Generally, crafters turn to Etsy because it’s fairly easy to set up and sell their items without needing a ton of technical knowledge. It is a quick way to get your handmade items in front of buyers searching for handmade goods, but there are downsides to the site too, and those downsides are big enough to draw many of the more successful crafterpreneurs to sell through their own e-commerce sites instead.

E-Commerce Sites Reviews By Trusted Etsy SellersSo which platform is best for a handmade seller like you? Some Etsy sellers have the answer for you. Check them out below:

Indiemade

Susan from crumbandbone

I’m on Indiemade and am less than a month old so Google hasn’t even indexed me yet and I have only 16 items so far.

You can do your own SEO or they do it for you. I’m on the $14.95 plan which is 200 items. There’s a blog and gallery pages built in. They have 6 templates but I found the set-up pretty easy and they’ll tweak the template design for you if you want something specific. The customer service is stellar. www.crumbandbone.com

GoDaddy

Samantha from PrintzbySamantha

I used to use GoDaddy… and I liked it. It wasn’t super expensive for what I was using it for, but when you want to add a shopping cart the prices go through the roof.

Shopify

Stick em up Labels from StickEmUpLabels

We use Shopify and have been happy so far! It was overwhelming (and frustrating) at first but we figured it out 🙂

IvoryMint from IvoryMintCards

I use shopify, it was so easy to set up and also really good for SEO (tells you where and when to input searchable words etc). Only thing is it $30 a month and some add-ons are expensive. Here is my site www.ivorymintweddings.co.uk

ShoppePro

Julie from ThePlayfulPlate

I’m in the process of setting up a website using ShoppePro and it’s been great so far. I bought a template from another site and they installed it for me. I have just been loading in all my products (that is the time consuming part but I’m almost done). I got my first sale through it yesterday….yeah!

The staff at ShoppePro are fantastic and respond right away to any questions/issues (even on weekends).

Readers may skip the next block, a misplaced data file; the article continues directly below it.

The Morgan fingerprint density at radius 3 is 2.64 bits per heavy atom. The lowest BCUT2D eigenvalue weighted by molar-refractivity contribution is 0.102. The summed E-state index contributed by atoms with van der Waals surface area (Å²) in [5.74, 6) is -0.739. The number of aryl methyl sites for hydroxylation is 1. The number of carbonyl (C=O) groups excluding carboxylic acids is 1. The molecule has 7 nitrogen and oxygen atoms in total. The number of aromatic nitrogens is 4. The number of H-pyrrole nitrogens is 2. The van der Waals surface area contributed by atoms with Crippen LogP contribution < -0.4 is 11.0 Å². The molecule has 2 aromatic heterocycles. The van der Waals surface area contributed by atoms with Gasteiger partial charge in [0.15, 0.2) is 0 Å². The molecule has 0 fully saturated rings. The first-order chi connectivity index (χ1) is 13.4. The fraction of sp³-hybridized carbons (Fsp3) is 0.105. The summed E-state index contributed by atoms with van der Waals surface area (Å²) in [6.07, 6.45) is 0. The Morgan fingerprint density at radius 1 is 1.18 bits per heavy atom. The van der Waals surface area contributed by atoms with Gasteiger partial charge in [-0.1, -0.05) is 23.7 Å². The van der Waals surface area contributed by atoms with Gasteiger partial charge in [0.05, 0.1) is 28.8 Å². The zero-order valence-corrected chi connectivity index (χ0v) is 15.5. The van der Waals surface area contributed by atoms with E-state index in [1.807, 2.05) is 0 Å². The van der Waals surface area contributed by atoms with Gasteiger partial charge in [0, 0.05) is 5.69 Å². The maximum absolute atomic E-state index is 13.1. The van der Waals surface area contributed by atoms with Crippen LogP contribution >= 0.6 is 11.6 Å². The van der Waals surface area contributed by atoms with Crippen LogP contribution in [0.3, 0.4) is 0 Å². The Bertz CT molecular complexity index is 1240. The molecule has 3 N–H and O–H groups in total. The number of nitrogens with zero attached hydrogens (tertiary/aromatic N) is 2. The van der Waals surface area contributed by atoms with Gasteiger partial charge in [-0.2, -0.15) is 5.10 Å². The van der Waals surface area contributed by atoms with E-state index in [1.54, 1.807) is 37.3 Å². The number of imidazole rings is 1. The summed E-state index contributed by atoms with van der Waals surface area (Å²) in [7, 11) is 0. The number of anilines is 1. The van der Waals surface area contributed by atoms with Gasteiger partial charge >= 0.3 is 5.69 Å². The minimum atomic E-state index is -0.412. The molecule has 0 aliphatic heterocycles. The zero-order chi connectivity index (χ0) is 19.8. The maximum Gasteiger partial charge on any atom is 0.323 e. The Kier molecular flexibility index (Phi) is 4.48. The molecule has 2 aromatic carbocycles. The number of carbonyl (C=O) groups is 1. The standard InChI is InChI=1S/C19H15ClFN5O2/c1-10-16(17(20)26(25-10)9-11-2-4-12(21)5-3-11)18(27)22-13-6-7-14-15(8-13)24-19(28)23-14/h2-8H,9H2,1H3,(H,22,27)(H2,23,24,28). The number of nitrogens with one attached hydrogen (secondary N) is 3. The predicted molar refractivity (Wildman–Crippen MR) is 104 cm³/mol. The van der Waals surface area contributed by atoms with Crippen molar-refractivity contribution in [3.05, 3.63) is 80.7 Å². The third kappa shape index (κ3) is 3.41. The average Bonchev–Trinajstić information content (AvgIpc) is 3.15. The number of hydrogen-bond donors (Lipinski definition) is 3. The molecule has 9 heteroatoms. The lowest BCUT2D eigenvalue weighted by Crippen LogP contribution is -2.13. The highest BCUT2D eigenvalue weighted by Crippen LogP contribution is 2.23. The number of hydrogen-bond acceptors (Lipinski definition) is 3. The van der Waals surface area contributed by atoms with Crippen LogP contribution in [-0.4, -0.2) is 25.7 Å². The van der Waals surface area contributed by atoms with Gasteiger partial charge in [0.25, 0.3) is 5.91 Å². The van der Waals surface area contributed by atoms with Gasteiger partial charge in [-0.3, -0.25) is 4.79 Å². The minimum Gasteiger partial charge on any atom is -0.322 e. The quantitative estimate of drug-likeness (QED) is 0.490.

I don’t think I can post the link but it’s my shop name with .com on the end 🙂

Weebly

Kate from BadgeBliss

I’m on Weebly – love it. Easy to use and great support. Slowly starting to get sales so I’m happy.

Wix

ShakeThatThang from ShakeThatThang

I am setting up my WIX as we speak and I am far from tech savvy, it has been very easy to set up , the customer service is top notch, templates are beautiful, I am not live yet..soon. Happy so far. I purchased my domain , need to get a po box and biz number.

KJ from LitandCo

I just set up a new site with Wix. I found it to be fairly easy as far as the drag & drop sites go, and I’m thrilled with the ease of integrating my etsy shop into it. If you want to see what I – with ZERO IT SKILLS – created in about 6 hours, check out www.litandco.com.

Margaret Mary Rodriguez from GothamPops

We use WIX and can’t be any happier. You have to pay attention to SEO and check your Google Analytics daily. WIX is a very simple platform to use. I saw that someone said that it get’s expensive. It doesn’t. We have two different WIX sites running for our Photography and Design businesses and wouldn’t change a thing. We build out sites for clients daily using WIX.

WordPress

April from MooreMagnets

I have mine on WordPress and I am completely happy with it … more than anything though, I’ve asked several people how they found me and all of them said Google. The seo plugin that I used for a while gave me easy to follow tips that were written in language I could understand.

For hosting, theme, and shopping gateway I pay about $160 per year.

Tips

You cannot set up your own website in a day and expect your sales to rival those of your years-open Etsy store. If you are planning to sell through your own e-commerce website, it will take lots of SEO, blogging, advertising.If you’re looking for a quick fix, there is none.

  • Get over the expectation that you are going to sell big time on a free site the first day, week, or month you open, by doing nothing.
  • When evaluating the paid platforms like Shopify or Wix, make sure that they have easy full CSV import and export. When you’re tired of the fees and eventually switch to a free platform you will need to be able to export your products easily without a lot of fuss. Many of the paid sites make exports difficult and try to tie you into their platform.
  • Don’t depend on just online social media marketing to bring in customers.Get out there somehow and let yourself and your products be known in person, not just locally either. Getting tied up with any local Art center helps, teach some classes there, or join craft shows for your items. Be as creative in your marketing as you are with your craft.
  • Also look into advertising on magazines that cater to people interested in your craft.

That’s it. How about you? Do you have any experiences with these e-commerce websites? Please let us know through the comment box below.

Gary Capps

I live in the one of the most beautiful places in the world on the Sunshine Coast in Australia with my wife and our 2 dogs, Poppy and Mia. Since 2009 I have helped over 15,000 handmade business owners to grow their business with our software and free tools designed for todays entrepreneurial artisan.

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